Peter Ndlovu has quite literally swapped his scoring boots for shiny shoes and a dapper suit as the Mamelodi Sundowns team manager.
Well, he wears sneakers, too, sometimes, which he needs considering the amount of travel that happens at Chloorkop in the country and on the continent.
A prolific striker during his heydays, ‘The Bulawayo Bullet’ as he was affectionately known, Ndlovu played for Coventry City, Birmingham City and Sheffield United in the UK before finally taking the decision to end his career abroad.
When word got out that a man who’d scored more than 90 goals in Europe was contemplating a shift to the Premier Soccer League – there was a queue.
But Ndlovu became one of the first marquee signings at Sundowns by president Patrice Motsepe in 2004 and would spend four years at Chloorkop clocking over 80 games.
“Sundowns has been my home for a long time, I have probably been here longer than everyone. They looked after me as a player and I think it was easy to have a look at my future and decide to come into management,” he says.
“One of things I used to do during my playing days was manage players, help them out and do things that help them. Myself, Brian (Baloyi) and other senior players used to try and do that. So, when I was asked to be the team manager, although it’s a different ball game, I took what I learnt. Of course things change and so does management, and you have to upgrade and update every time. The challenge is that you must never use what’s in the past when there’s a new system, and by that I mean I should never speak about my achievements then.”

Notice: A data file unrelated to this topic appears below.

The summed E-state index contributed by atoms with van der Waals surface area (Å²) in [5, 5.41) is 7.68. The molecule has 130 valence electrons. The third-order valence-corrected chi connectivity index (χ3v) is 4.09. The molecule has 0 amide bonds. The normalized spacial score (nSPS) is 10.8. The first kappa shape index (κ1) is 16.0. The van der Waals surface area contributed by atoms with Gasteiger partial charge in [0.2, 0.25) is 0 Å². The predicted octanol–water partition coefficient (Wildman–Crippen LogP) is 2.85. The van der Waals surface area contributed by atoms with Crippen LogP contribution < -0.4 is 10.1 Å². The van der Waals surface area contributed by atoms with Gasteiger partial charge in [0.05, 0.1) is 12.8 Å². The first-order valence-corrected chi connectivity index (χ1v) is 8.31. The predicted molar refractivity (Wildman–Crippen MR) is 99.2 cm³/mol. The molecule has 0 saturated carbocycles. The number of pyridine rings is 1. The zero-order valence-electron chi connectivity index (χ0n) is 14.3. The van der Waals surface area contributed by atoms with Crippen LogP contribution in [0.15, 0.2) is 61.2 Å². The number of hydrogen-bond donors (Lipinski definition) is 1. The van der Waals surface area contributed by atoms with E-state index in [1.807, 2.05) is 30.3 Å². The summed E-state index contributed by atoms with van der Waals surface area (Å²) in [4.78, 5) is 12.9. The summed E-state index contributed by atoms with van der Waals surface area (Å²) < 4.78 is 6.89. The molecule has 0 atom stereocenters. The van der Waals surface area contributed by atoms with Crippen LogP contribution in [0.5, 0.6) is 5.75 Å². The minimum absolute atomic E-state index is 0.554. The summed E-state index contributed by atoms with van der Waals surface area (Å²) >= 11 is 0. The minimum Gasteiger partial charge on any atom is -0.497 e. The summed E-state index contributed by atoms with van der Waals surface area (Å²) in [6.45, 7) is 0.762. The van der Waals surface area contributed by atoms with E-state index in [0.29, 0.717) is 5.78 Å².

Ndlovu, captain of his native Zimbabwe at the time, made history during the 1994-95 season when he scored a hat-trick for Coventry City at Anfield.
Although he says it was the “limelight” of his career to become the first opposition player to score three goals away to Liverpool in over 30 years, he wants to be as sharp in his role as Sundowns team manager without counting too much on his success.
“It’s what I do now that’s important because you are not judged on what you’ve done, but what you are doing. It’s a big challenge. You have to respect the players and be there for them and make sure that you manage and understand them,” Ndlovu says.
“When you have respect from the players then it becomes a two-way street. I also get help from a lot of people at the club, who are around me and make my job easier.”